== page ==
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School gardens are a wonderful and exciting way to make almost any classroom curriculum come alive and show “real-life” meaning to students as they learn! Students learn ecological principles and they help children make connections to Mother Earth. A garden can teach students responsibility, to respect nature and to learn to how to work together. Gardens have been proven to help students learn better and enhance test scores, and they can be an engaging way to meet Core Curriculum Content Standards.

Schools can create theme gardens with child-related topics. Such as a “storybook garden”.  Some ideas may be: Dr. Seuss Garden – include plants with unique names or characteristics that might fit in a Dr. Seuss book. Wizard of Oz Garden – plant a Munchkin Garden with tiny plants or create a path lined with yellow plants to create the Yellow Brick Road. Harry Potter Garden – consider using plants with unusual names or ones that have healing properties. Alice in Wonderland Garden – recreate Alice’s journey with doors, pathways, tea parties, oversized and undersized plants, mushroom stools and wisdom to be learned from a caterpillar. The Very Hungry Caterpillar Garden – include plants the Hungry Caterpillar eats on his way to becoming a butterfly. Fairy Tale Garden – Jack and the Beanstalk with many vines and large blooming flowers.

For younger children an Alphabet Garden can support language development and early literacy as every plant starts with a letter of the alphabet. This can be a little more complicated to find all the corresponding plants and have names that little ones could pronounce. As a class, you could make an alphabet book on your plants and allow the students to illustrate.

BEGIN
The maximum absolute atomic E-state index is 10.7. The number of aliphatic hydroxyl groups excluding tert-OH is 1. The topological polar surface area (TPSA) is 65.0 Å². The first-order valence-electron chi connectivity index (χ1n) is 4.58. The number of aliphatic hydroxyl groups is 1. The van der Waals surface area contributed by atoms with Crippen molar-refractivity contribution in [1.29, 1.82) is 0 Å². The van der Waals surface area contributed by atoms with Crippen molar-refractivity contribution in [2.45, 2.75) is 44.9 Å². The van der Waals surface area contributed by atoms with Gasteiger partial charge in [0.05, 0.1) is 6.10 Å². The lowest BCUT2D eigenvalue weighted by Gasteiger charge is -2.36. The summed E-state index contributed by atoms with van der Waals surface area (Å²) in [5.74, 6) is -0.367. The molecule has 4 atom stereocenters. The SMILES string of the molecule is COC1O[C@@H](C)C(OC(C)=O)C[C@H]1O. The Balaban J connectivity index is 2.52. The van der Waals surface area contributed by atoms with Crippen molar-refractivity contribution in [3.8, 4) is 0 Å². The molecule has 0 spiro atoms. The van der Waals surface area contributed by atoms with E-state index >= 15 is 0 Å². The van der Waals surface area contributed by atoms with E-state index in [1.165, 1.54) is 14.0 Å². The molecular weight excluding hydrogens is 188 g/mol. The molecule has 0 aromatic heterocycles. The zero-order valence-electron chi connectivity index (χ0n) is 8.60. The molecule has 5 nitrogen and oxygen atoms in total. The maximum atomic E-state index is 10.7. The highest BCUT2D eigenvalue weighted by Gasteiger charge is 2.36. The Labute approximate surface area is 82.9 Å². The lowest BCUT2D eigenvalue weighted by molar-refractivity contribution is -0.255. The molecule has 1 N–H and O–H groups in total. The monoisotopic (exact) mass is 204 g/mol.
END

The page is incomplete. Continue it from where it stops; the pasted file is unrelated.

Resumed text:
To bring in Indian Education, there is a garden called the “The Three Sister’s Garden” You can show students how Native Americans traditionally grew corn, beans and squash together. You could use a venn diagram to compare how Native Americans gardened in the past and how it compares to gardening today.

If a large scale garden is not an option, try a fairy garden. You can  provide opportunities for children to create magical worlds that support dramatic play using miniature plants and natural loose parts for building homes for fairies and elves. Include plants with magical names, such as Heuchera ‘Magic Wand’. Children could write make believe stories about the fairy garden and the magic that takes place within it.

In a time when children are spending the majority of their time indoors, we need to help them reconnect with nature and teach them to value our environment. Happy gardening!

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